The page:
Hudson Odoi

One argument that really doesn’t carry weight is that Sarri is unable to motivate his players to produce a big performance in his style. Anyone at Stamford Bridge as Chelsea beat Manchester City in December can testify to that.

Kante scored in his advanced role and no Chelsea player created more chances than him. Hazard assisted both goals as a false nine. The defence was resolute. It was one of the most complete team performances of this Premier League season, the only time City have lost a Premier League game without scoring since… Goodison Park in January 2017.

Comparisons with Guardiola do Sarri no favours, but they do raise questions of Chelsea’s commitment to this supposed new era of long-termism. Sarri never pretended that he would recreate Napoli’s vivacious style immediately, and indeed any homework done by Chelsea would have revealed that teething problems had to be overcome at the San Paolo despite their second place in Serie A in 2015/16.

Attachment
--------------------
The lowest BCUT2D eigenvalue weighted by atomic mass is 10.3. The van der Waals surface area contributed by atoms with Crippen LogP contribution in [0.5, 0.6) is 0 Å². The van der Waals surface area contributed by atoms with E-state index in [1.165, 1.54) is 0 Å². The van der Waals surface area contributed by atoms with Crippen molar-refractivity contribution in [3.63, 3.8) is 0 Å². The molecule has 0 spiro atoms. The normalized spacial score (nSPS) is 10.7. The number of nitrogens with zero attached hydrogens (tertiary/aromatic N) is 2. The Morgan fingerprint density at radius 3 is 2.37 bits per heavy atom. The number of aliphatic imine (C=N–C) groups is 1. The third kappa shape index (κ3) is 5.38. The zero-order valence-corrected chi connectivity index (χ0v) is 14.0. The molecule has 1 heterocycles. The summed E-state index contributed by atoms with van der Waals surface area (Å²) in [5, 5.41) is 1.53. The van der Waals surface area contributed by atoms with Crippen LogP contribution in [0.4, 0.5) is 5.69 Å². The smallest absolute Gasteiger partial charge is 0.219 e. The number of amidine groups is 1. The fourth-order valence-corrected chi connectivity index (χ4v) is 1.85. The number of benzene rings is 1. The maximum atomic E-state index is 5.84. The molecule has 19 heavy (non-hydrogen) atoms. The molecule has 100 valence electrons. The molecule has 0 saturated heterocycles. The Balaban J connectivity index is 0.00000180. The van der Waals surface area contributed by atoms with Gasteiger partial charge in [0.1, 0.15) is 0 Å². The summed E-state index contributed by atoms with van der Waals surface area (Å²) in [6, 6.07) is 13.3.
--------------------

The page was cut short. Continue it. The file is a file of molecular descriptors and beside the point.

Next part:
Chelsea’s hierarchy have been spooked by the fevered reaction of the Stamford Bridge support, and nobody is condoning ignoring that view entirely. But Chelsea supporters have been spoilt by the successes of managerial short-termism. Sarri always represented the opposite.

If you are prepared to abandon your long-term project with your team in a domestic cup final, favourites to win the Europa League and one point off the top four having finished fifth the previous season, your heart probably wasn’t in it in the first place. Sarri has made plenty of missteps on this short journey towards Premier League ignominy, but that must not let Chelsea off the hook. They are complicit in this failure of mixed messages.

NOW READ… Why English football could learn to finally love Chelsea under Maurizio Sarri